PHOENIX (3TV/CBS 5) -- Many teens are tech-savvy! They grew up around smart phones, tablets and laptops, but that doesn't mean they can't fall for a scam. According to a new study from Social Catfish, an identity verification website, teens are falling for online scams faster than their grandparents.

“When we go to school, we learn about math and science, we learn about even drugs and sex, but we don't learn about online safety,” David McClellan, president of Social Catfish, said.

The study shows the “under 20" group is being scammed online at a faster rate than any other age group. McClellan says his team spent three months working on this report using data from the FBI and FTC.

“They grew 156% and that was absolutely astonishing,” McClellan said. “Back in the day, you know, AOL chat rooms, that's where all the scams happen. Now, they're happening through social networks, email, text messages, dating websites." 

So, how can you avoid being a victim? “You can pretty much avoid most scams with two tips, don't give anybody money, and be careful about what links you click on and who you talk to,” said McClellan.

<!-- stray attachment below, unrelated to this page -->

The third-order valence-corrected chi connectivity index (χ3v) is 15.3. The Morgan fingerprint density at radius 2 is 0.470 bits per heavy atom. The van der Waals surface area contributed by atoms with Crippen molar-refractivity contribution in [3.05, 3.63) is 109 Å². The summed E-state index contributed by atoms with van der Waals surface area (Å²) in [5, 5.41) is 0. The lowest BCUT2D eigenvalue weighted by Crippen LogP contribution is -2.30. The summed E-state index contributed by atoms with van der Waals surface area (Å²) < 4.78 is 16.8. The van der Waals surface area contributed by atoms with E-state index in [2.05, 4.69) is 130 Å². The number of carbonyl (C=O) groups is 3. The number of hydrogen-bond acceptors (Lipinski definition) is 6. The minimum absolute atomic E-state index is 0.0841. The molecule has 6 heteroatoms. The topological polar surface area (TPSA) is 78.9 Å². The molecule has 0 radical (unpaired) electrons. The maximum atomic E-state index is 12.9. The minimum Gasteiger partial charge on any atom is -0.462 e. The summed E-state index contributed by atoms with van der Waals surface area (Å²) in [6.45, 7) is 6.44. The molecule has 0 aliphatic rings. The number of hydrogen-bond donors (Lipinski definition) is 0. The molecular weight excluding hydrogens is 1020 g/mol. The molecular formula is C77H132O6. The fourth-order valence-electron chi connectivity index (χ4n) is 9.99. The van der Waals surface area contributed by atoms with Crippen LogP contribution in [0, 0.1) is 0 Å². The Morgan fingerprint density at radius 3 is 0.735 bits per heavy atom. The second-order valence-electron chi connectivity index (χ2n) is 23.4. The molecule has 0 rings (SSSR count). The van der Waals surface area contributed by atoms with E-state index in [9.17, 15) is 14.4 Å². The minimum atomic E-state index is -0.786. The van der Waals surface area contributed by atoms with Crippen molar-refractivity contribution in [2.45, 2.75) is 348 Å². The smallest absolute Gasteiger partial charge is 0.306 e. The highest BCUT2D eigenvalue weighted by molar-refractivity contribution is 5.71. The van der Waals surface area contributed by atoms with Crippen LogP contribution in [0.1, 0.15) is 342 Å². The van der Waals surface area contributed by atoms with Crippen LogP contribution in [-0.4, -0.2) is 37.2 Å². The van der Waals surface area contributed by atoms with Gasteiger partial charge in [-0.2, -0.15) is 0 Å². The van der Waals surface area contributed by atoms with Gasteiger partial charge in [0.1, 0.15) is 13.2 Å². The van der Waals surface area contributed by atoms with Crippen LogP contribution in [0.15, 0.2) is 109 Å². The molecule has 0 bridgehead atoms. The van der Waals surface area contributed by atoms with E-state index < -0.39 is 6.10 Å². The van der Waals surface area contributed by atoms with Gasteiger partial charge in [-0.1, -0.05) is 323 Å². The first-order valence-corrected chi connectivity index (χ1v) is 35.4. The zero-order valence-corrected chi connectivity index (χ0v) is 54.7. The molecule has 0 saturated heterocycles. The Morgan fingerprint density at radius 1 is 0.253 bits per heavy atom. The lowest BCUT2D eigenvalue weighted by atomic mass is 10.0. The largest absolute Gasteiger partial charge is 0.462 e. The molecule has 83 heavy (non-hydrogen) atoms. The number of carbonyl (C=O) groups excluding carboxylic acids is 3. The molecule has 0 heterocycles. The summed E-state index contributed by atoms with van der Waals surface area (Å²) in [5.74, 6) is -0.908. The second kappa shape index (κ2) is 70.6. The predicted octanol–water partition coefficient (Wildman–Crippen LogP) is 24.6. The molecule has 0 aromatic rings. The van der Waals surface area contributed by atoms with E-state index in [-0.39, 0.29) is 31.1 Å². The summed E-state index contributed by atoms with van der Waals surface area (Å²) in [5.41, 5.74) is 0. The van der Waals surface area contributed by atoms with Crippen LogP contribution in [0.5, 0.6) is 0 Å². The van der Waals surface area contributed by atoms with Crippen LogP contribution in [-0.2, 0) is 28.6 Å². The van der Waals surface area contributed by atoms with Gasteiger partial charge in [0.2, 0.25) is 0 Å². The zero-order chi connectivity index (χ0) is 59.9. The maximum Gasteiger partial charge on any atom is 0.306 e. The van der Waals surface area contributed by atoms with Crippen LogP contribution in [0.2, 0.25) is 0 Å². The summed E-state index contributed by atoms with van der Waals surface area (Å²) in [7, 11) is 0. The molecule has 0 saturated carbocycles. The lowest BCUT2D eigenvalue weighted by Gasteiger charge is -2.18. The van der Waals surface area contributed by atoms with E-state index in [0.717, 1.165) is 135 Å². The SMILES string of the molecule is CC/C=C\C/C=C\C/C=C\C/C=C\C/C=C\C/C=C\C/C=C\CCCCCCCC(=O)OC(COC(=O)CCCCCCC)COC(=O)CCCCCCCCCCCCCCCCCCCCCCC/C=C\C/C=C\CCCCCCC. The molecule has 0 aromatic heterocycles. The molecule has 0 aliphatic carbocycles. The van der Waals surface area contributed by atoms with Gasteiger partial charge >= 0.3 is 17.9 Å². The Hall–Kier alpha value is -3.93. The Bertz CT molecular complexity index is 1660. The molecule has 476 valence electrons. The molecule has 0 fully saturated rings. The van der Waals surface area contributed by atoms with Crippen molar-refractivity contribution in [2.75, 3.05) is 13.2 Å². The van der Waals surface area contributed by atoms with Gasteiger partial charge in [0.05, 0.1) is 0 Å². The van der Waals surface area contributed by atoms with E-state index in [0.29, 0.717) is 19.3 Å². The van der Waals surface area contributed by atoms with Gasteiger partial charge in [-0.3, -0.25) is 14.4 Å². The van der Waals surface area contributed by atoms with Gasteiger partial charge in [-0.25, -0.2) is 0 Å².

What types of scams are young people falling for? 

According to Social Catfish, job scams are most common with teens and young adults so be wary of any job that seems too good to be true. Influencer scams are also high on the list with teens. During these scams, fraudsters create fake social media accounts that look exactly like people’s favorite influencers.

Teens also fall for online shopping scams. If you’re shopping online, make sure the website isn't full of typos. If the customer service email is a Gmail or Yahoo account, that’s a big red flag. Do your research about the company!

“We grew up in the don't talk to strangers era and they're growing up in the, you know, talk to everybody online era,” McClellan said.

Arizona among top states for scams 

Last year, Americans lost more than $4-billion to online scams. The report found Arizona is the 16th most scammed state. In April, Arizona's Family reported that business email compromise fraud is the top scam in the state. The FBI estimated $30 million in losses.  If you believe you’re a victim of a scam, contact the FTC.


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